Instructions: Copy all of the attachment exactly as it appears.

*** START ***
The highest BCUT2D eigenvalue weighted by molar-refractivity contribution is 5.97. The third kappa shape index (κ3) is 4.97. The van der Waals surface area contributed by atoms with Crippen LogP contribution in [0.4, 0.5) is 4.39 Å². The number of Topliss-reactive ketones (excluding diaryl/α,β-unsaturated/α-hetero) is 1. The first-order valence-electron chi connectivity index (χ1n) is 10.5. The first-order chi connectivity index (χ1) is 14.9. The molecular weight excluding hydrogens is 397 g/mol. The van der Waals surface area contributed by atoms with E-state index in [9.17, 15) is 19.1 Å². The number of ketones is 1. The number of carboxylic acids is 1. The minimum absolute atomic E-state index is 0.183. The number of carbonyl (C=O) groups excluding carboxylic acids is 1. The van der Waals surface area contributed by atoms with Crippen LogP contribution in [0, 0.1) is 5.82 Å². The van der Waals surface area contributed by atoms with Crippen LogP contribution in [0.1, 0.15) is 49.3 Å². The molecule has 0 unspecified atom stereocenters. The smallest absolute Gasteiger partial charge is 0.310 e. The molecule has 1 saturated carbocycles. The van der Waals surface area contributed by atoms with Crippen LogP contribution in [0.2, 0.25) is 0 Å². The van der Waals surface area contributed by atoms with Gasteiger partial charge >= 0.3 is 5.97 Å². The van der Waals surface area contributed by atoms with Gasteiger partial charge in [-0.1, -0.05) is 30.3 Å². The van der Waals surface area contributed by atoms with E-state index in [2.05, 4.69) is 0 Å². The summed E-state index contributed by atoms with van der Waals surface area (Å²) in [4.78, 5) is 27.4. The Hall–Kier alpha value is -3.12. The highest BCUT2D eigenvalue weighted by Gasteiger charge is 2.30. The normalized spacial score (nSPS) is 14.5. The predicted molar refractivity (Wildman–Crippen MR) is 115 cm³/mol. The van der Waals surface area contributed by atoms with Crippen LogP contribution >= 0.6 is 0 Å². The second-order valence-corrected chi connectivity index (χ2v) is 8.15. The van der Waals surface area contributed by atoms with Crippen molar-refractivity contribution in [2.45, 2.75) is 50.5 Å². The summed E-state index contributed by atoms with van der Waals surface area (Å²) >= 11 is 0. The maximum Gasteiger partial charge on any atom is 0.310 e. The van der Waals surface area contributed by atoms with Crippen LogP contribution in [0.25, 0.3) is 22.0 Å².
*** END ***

The highest BCUT2D eigenvalue weighted by molar-refractivity contribution is 5.97. The third kappa shape index (κ3) is 4.97. The van der Waals surface area contributed by atoms with Crippen LogP contribution in [0.4, 0.5) is 4.39 Å². The number of Topliss-reactive ketones (excluding diaryl/α,β-unsaturated/α-hetero) is 1. The first-order valence-electron chi connectivity index (χ1n) is 10.5. The first-order chi connectivity index (χ1) is 14.9. The molecular weight excluding hydrogens is 397 g/mol. The van der Waals surface area contributed by atoms with E-state index in [9.17, 15) is 19.1 Å². The number of ketones is 1. The number of carboxylic acids is 1. The minimum absolute atomic E-state index is 0.183. The number of carbonyl (C=O) groups excluding carboxylic acids is 1. The van der Waals surface area contributed by atoms with Crippen LogP contribution in [0, 0.1) is 5.82 Å². The van der Waals surface area contributed by atoms with Crippen LogP contribution in [0.1, 0.15) is 49.3 Å². The molecule has 0 unspecified atom stereocenters. The smallest absolute Gasteiger partial charge is 0.310 e. The molecule has 1 saturated carbocycles. The van der Waals surface area contributed by atoms with Crippen LogP contribution in [0.2, 0.25) is 0 Å². The van der Waals surface area contributed by atoms with Gasteiger partial charge >= 0.3 is 5.97 Å². The van der Waals surface area contributed by atoms with Gasteiger partial charge in [-0.1, -0.05) is 30.3 Å². The van der Waals surface area contributed by atoms with E-state index in [2.05, 4.69) is 0 Å². The summed E-state index contributed by atoms with van der Waals surface area (Å²) in [4.78, 5) is 27.4. The Hall–Kier alpha value is -3.12. The highest BCUT2D eigenvalue weighted by Gasteiger charge is 2.30. The normalized spacial score (nSPS) is 14.5. The predicted molar refractivity (Wildman–Crippen MR) is 115 cm³/mol. The van der Waals surface area contributed by atoms with Crippen LogP contribution >= 0.6 is 0 Å². The second-order valence-corrected chi connectivity index (χ2v) is 8.15. The van der Waals surface area contributed by atoms with Crippen molar-refractivity contribution in [2.45, 2.75) is 50.5 Å². The summed E-state index contributed by atoms with van der Waals surface area (Å²) >= 11 is 0. The maximum Gasteiger partial charge on any atom is 0.310 e. The van der Waals surface area contributed by atoms with Crippen LogP contribution in [0.25, 0.3) is 22.0 Å².